Recent increases in funding and resources have provided Africa with the opportunity to greatly reduce the burden of malaria. However, gaps in knowledge remain as to the optimal approaches to malaria control in different epidemiological setting. The central theme of this proposal will be to improve our understanding of factors that influence infection, disease, and transmission in Uganda in the context of different transmission intensities and population level control interventions.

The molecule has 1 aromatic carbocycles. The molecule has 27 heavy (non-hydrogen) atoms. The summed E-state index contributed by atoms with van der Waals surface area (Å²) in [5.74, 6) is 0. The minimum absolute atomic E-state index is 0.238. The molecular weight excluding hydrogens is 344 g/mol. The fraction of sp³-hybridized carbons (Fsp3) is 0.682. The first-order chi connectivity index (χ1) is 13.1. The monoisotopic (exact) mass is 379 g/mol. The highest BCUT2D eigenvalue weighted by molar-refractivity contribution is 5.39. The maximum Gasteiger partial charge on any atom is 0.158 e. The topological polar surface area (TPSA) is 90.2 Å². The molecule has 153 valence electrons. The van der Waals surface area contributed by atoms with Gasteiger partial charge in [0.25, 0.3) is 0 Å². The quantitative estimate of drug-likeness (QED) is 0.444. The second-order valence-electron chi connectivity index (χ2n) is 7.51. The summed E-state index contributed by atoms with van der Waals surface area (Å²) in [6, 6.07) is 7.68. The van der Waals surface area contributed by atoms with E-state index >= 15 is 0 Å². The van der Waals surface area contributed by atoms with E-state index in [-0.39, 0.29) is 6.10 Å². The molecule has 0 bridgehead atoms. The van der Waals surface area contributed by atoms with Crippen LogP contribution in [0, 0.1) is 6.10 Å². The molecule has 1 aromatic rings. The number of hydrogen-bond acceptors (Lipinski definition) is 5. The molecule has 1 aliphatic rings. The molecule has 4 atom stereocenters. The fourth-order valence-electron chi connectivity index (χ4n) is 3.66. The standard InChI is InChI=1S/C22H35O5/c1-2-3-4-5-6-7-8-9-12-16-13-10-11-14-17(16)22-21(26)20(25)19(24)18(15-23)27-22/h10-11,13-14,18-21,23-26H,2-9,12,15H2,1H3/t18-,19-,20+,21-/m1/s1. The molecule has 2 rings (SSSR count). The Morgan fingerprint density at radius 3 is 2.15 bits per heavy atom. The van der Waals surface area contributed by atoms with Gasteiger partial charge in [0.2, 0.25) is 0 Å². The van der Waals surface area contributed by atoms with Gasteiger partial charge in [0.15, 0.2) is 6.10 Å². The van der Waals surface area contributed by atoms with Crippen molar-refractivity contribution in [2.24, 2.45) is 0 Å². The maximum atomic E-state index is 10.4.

Malaria remains one of the most important global health challenges, with an estimated 215 million cases and 438 thousand deaths each year. Malaria disproportionately affects sub-Saharan Africa, where 88% of cases and 90% of deaths occur. There has recently been a dramatic increase in the scale up of control interventions and reduction in the burden of malaria across Africa. However, progress has not been uniform, and in fact has been slowest in countries with the highest burden, such as Uganda. Our program called “PRISM” has been based in Uganda, representing the East African region for the International Centers of Excellence for Malaria Research network. Uganda is emblematic of the challenges faced by high burden countries, where routine surveillance systems are inadequate to assess trends in the burden of malaria or to monitor the impact of control interventions. Through PRISM we have implemented a comprehensive malaria surveillance program including enhanced health facility-based surveillance and detailed longitudinal studies in three regions with differing transmission intensities. Complementary laboratory-based studies include surveillance for markers of antimalarial drug and insecticide resistance and serologic measures of malaria exposure. These studies have greatly improved our understanding of the epidemiology of malaria in Uganda and of the impact of control interventions. In this renewal application we propose to continue key components of our malaria surveillance work, but to expand our scope to address more fundamental questions about interactions between the parasite, mosquito vector, and human host. More intensive longitudinal evaluations will be conducted and cutting edge molecular studies will be added to better measure exposure to infective bites; more sensitively identify bloodstream infections; characterize parasite, vector, and human genetic factors that impact on malaria; and assess impacts of these factors on infectivity and transmission. The program will consist of three research projects linked together in an integrated manner to maximize scientific discovery. Research project 1 (Resistance project) will use samples collected over time at multiple sites to characterize the evolution of phenotypic and genotypic markers of drug and insecticide resistance and assess the impacts of these markers on malaria transmission. Research project 2 (Epidemiology project) will use longitudinal samples from cohorts to characterize factors that determine whether sporozoite inoculation results in the establishment of blood stage infection and characterize factors affecting the duration, density, and clinical consequences of blood stage infections. Research project 3 (Transmission project) will use cohort samples to determine factors associated with gametocyte production and development, evaluate infectivity of the human host to mosquito vectors, and characterize the human infectious reservoir. These highly interrelated projects will be conducted in settings with varied malaria epidemiology and differing population level control intervention to provide critical information needed to optimize strategies for the control and ultimate elimination of malaria in Uganda.